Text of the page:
Editor’s column: Six hopes for rugby league in the New Year

James Gordon

We’ve left 2020 behind, and while the start of 2021 promises much of the same, hopefully we can see some of these come to fruition.

A return to action and the return of fans

It will be nearly 12 months since fans attended a game in the UK when the season gets underway in March. All we can hope for is that the start does go ahead as planned. There seems to be an acceptance that the likelihood is that the season will start behind closed doors; but here’s hoping that doesn’t last for long, and that plenty of people get out and support the clubs as much as possible.

A positive new TV deal

While a reduction seems inevitable, Super League needs to do the best it can from its new TV deal; and hopefully the separation of it from the RFL’s assets mean that the Championship can attract a deal of its own – even if there’s no monetary value, the exposure to the game would be good.

One thing is for sure, rugby league ought to be careful not to alienate Sky Sports – whatever your opinion of them, they have underpinned the sport for the best part of three decades. Talk of Amazon Prime and Netflix is naive.

Even a reduction from Sky Sports, or BT who perhaps are the only realistic alternative, would still be a positive in the current climate. Rugby league does not want to end up like other minority sports, who receive nothing for being televised and instead cling on to the hope that TV coverage will generate more revenue from elsewhere.

Be proud of itself so others follow

RFL chairman Simon Johnson caused a stir at the weekend with his tweet bemoaning Sunday Times’ decision to ignore the 2021 Rugby League World Cup in their list of 10 days not to miss in sport this year.

While the media coverage afforded to rugby league by some could be scrutinised, it hardly comes as a surprise that it is ignored, when rugby league has spent the last god knows how long bickering within itself, constantly re-structuring and alienating portions of its fanbase, most notably in recent months in Toronto. If the sport wants to find its feet again, it needs to be proud of what it has got, and not try and convince people that it’s something it’s not, even if that’s what it aspires to be.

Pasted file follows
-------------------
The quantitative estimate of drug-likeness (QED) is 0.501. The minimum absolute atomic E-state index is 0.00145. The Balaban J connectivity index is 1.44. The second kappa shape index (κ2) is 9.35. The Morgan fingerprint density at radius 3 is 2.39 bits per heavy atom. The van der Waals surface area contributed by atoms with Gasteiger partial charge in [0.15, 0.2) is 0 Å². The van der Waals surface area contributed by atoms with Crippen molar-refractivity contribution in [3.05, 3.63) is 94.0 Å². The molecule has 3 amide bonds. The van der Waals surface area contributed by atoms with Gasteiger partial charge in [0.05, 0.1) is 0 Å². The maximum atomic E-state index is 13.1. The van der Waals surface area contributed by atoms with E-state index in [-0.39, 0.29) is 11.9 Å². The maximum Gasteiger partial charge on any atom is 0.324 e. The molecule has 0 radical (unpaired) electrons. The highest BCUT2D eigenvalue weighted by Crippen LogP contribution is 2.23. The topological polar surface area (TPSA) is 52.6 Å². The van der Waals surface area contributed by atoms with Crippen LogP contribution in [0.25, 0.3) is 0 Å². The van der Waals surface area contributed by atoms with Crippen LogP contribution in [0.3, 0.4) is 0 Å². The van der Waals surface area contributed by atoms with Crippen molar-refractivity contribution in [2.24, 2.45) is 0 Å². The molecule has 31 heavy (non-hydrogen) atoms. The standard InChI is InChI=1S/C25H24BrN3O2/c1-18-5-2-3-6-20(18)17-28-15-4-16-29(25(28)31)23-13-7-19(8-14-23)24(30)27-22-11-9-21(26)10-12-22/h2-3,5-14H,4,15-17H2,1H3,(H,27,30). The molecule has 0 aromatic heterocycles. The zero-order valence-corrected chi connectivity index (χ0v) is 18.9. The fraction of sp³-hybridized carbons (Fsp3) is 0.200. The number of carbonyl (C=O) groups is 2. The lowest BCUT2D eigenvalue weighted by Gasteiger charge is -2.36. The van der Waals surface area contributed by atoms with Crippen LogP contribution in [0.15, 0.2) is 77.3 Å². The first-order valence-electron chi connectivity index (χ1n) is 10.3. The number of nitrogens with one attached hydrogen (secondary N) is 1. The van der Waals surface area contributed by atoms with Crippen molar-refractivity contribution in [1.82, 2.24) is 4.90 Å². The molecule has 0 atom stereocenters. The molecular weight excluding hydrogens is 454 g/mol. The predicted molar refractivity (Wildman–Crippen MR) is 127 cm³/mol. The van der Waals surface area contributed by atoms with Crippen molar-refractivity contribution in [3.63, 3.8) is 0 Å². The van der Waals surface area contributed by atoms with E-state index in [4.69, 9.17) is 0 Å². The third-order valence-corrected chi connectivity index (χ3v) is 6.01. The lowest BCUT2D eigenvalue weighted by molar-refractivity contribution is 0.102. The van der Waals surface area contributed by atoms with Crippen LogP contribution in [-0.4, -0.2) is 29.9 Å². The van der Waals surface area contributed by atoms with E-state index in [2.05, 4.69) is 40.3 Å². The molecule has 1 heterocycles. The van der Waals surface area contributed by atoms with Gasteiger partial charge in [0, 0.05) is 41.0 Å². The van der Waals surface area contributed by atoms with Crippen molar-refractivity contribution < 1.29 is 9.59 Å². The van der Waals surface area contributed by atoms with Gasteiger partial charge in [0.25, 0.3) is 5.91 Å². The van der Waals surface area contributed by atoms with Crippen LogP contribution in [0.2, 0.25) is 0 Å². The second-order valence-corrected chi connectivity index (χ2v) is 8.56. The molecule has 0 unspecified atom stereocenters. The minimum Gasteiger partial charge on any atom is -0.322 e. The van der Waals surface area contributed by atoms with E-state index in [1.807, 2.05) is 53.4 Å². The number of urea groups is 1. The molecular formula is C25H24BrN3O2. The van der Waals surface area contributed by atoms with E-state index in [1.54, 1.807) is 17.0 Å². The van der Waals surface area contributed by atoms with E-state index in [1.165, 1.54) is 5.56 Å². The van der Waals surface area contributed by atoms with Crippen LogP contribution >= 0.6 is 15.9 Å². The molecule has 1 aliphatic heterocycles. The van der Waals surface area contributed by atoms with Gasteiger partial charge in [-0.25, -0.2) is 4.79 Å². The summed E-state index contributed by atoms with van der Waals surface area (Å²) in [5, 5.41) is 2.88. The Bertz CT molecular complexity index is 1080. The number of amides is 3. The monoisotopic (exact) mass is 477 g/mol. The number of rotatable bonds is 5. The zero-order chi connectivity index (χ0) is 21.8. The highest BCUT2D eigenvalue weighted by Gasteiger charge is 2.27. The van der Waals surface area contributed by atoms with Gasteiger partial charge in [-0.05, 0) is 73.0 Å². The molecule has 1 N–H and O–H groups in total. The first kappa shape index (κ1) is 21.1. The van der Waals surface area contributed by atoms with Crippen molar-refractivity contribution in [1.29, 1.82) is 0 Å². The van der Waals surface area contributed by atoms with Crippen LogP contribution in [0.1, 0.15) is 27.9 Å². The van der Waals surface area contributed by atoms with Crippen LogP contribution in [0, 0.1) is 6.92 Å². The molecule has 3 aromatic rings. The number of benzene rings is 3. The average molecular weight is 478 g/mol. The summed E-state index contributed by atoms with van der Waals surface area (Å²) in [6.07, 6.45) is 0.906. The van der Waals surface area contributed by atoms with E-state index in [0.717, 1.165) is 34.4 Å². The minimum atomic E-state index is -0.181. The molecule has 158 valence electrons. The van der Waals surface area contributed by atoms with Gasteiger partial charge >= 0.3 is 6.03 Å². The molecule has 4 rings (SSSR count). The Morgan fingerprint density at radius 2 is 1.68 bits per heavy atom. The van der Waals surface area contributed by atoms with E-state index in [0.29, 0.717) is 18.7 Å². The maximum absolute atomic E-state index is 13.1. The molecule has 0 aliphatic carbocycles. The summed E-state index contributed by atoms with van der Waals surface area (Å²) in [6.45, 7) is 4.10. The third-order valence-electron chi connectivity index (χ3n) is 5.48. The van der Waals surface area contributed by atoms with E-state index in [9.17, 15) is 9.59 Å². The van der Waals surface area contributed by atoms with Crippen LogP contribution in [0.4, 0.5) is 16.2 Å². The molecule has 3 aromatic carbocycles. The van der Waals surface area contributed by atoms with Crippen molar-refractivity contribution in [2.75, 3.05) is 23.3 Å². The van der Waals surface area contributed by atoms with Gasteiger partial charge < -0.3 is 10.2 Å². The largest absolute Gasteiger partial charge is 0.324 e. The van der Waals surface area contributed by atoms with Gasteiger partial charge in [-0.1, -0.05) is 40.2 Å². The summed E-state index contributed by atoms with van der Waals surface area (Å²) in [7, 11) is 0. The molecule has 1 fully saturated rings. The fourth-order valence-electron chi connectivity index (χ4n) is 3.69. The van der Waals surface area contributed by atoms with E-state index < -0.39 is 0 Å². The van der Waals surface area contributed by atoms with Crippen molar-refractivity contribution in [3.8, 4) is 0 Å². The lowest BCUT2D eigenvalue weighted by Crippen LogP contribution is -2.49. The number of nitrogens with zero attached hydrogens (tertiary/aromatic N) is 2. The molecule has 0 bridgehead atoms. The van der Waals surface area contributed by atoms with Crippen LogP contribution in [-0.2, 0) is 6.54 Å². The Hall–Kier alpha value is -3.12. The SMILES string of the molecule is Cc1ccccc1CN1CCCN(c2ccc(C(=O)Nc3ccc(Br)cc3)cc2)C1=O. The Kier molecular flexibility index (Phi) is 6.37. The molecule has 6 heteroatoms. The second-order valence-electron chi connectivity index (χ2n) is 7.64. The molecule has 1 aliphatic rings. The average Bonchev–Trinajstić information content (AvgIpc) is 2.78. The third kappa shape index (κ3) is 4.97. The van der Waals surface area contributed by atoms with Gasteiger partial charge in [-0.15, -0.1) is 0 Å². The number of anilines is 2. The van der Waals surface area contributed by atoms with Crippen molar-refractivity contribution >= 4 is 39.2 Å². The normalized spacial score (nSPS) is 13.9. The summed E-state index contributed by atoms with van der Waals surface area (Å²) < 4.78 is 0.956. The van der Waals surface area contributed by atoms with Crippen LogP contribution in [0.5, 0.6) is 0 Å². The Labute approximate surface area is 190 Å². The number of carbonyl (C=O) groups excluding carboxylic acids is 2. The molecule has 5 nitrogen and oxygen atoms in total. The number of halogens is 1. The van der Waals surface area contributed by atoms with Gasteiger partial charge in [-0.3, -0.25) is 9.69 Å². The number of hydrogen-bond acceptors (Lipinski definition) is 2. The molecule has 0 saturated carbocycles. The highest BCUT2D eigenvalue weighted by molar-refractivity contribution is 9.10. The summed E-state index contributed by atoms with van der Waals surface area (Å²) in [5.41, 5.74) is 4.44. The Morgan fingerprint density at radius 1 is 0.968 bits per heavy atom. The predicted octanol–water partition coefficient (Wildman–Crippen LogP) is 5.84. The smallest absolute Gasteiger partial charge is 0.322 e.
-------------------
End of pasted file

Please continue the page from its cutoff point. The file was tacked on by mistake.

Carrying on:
Play under the same laws worldwide

This is a pipe dream that should have been implemented years ago, and sadly doesn’t seem any closer to fruition. While the International Rugby League tries to establish itself as a governing body with power, the NRL continues to largely unnecessarily tweak its rules, with the game over here then opting to follow suit in some areas. It has led to at least three different variations of the sport, and it’s not conducive to growing the game. The constant changes and tweaks need to stop.

A true World Cup legacy

It’s a shame that the pandemic has caused a backlog of major sporting events that means the World Cup won’t have the same stand-out exposure it may well have got in different circumstances, but hopefully the roll out of a vaccine and some sort of return to normality means it can go ahead unscathed.

It will be fascinating to see if Jon Dutton and his team can deliver the tournament promised, and keep up to the high standards demonstrated so far. The combination of men’s, women’s and wheelchair events could provide a major precedent for sport, and also act as a springboard to signify rugby league’s growth areas.

What is important is that a legacy is delivered. Looking back to eight years ago, we enjoyed what felt like an excellent tournament; only for nothing really to change afterwards, missing opportunities such as in Bristol. Hopefully lessons will be learned.

Embrace rugby league in France

The election of a new president to the French Federation provides the perfect opportunity to embrace France. Regular internationals against England is one thing, but supporting their domestic competition is another must.

One of the criticisms of expansion to Toronto was that they should focus on setting up their own domestic league. Well, France has a well-established one of those, yet support and acknowledgement of that in the UK is next to non-existent. Making a bigger deal of the French league is a good way of proving the game has gone well beyond the M62.

What would you like to see from rugby league in 2021? Let us know in the comments below.